The ten plagues corresponded to ten of the major Gods of the Egyptians. The God of the Hebrews wasn't trying to convert anyone, but assert himself as the God above all other gods.
1) God of the Nile, Osiris & Hapi? Your river is blood.
2) Frog-Goddess of Fertility, Heka? You get frogs, you get frogs,
everybody gets frogs.
3 & 4) Geb, the god of earth, and Khephi with the head of a fly? Your
soil is now lice, with a super size side of flies.
5) Bull god Apis? Livestock struck down. (EDIT: Also, Hathor)
6) Thoth, the god of medicine and cleanliness? Boils everywhere.
7) Nut the sky goddes and Shu the wind god? Storms of hail & fire.
8) Seth, the god of crops and Isis, protector of the fields? Why don't
you have some locusts.
9) Sun god Ra? Darkness.
10) Your Pharoah sells himself as a god, and his son will be a god after
him? Kill the firstborn... but not just his, but everyone's
(The Apostolic Vicariate of Southern Arabia holyspiritinteractive.net/youth/biblegeek/35.asp)
The God of the Hebrews was impacting the whole of the Egyptian society with those plagues, both physically and spiritually. At the same time, he was showing favor to his chosen people, sparing the people from all of the plagues, especially "Passing over" them on the tenth plague. The God of the Hebrews wanted to make a lasting impact on not only the people of Egypt, but everywhere else too - Remember, the reason Jericho wound themselves up tight is because they heard of what happened in Egypt. Following that, the reason the people of Gibeon presented themselves as travelers from far, far away is because of what God did in Jericho.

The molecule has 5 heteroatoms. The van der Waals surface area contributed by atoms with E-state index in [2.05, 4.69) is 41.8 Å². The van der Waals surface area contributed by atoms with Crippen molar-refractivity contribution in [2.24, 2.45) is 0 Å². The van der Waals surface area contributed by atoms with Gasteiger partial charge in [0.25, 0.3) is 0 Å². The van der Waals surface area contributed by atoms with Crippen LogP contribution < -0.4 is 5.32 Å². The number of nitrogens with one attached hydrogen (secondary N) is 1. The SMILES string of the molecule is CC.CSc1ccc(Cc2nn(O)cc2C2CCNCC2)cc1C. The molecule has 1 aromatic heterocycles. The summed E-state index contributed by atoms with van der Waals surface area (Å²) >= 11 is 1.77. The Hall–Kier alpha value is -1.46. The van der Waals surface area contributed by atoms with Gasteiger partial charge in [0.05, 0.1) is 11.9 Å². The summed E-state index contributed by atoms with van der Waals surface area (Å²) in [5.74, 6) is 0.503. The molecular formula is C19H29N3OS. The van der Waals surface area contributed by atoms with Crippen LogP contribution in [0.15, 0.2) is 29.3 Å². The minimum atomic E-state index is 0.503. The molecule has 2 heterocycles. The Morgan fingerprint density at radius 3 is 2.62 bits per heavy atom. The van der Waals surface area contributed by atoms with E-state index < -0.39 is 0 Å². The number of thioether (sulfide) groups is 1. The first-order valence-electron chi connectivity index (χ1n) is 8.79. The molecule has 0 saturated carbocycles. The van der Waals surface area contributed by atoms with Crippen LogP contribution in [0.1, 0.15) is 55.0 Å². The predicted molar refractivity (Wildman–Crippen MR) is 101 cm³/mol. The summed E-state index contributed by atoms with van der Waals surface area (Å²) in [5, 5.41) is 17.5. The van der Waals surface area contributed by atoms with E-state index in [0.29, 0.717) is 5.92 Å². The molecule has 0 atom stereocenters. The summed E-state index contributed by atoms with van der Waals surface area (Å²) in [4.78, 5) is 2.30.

In our minds, the God of the Hebrews can kinda seem overkill. And it isn't just in Exodus, you also see it in:
- Elijah's highly-successful barbecue in 1st Kings 18, where the
prohpet not only placed the offering, but soaked it to the point of
filling up the moat dug around the alter... and then YHWH cooks the
entire thing, to the point of even boiling the water in the trench.
- When He institutes the cleansing of the land of Canaan, He says to
destroy everything of the inhabitants, not only the idols, but the
livestock and treasure as well... and when Achan defies this order in
Joshua 7, not only does he get stoned and burned, but also "his sons
and daughters, his cattle, donkeys and sheep, his tent and all that
- Jesus doesn't politely show out the monylenders, rather making "a
scourge of cords, and drove them all out of the temple, with the
sheep and the oxen; and He poured out the coins of the money changers
and overturned their tables" in John 2.
And many, many various other places in Scripture. The church response to all this is that God is passionate about his own glory, and will shake anything that stands in the way to the foundations to crush it with his heel, from Babel in Genesis to the Beast in Revelation.